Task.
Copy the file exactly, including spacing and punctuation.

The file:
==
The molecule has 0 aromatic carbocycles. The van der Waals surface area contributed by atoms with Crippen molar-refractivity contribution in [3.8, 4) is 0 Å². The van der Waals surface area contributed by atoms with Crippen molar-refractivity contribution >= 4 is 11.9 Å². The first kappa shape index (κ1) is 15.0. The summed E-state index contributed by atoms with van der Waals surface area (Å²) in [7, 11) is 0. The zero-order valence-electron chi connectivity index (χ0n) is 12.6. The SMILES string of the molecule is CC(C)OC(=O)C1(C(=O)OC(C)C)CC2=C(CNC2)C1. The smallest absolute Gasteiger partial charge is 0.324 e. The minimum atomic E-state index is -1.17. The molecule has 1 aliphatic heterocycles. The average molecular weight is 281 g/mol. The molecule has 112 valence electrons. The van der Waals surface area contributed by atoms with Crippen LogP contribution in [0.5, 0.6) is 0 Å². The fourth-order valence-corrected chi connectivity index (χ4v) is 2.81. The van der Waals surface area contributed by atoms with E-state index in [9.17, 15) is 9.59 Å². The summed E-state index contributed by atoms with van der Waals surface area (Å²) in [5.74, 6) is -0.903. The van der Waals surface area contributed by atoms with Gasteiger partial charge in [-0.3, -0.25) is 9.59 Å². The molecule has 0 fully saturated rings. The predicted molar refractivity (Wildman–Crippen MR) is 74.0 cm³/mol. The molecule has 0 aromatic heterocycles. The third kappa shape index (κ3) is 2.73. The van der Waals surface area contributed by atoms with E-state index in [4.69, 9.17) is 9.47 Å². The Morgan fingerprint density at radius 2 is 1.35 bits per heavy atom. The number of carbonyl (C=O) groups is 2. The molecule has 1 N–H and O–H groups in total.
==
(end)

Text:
The molecule has 0 aromatic carbocycles. The van der Waals surface area contributed by atoms with Crippen molar-refractivity contribution in [3.8, 4) is 0 Å². The van der Waals surface area contributed by atoms with Crippen molar-refractivity contribution >= 4 is 11.9 Å². The first kappa shape index (κ1) is 15.0. The summed E-state index contributed by atoms with van der Waals surface area (Å²) in [7, 11) is 0. The zero-order valence-electron chi connectivity index (χ0n) is 12.6. The SMILES string of the molecule is CC(C)OC(=O)C1(C(=O)OC(C)C)CC2=C(CNC2)C1. The smallest absolute Gasteiger partial charge is 0.324 e. The minimum atomic E-state index is -1.17. The molecule has 1 aliphatic heterocycles. The average molecular weight is 281 g/mol. The molecule has 112 valence electrons. The van der Waals surface area contributed by atoms with Crippen LogP contribution in [0.5, 0.6) is 0 Å². The fourth-order valence-corrected chi connectivity index (χ4v) is 2.81. The van der Waals surface area contributed by atoms with E-state index in [9.17, 15) is 9.59 Å². The summed E-state index contributed by atoms with van der Waals surface area (Å²) in [5.74, 6) is -0.903. The van der Waals surface area contributed by atoms with Gasteiger partial charge in [-0.3, -0.25) is 9.59 Å². The molecule has 0 fully saturated rings. The predicted molar refractivity (Wildman–Crippen MR) is 74.0 cm³/mol. The molecule has 0 aromatic heterocycles. The third kappa shape index (κ3) is 2.73. The van der Waals surface area contributed by atoms with E-state index in [4.69, 9.17) is 9.47 Å². The Morgan fingerprint density at radius 2 is 1.35 bits per heavy atom. The number of carbonyl (C=O) groups is 2. The molecule has 1 N–H and O–H groups in total.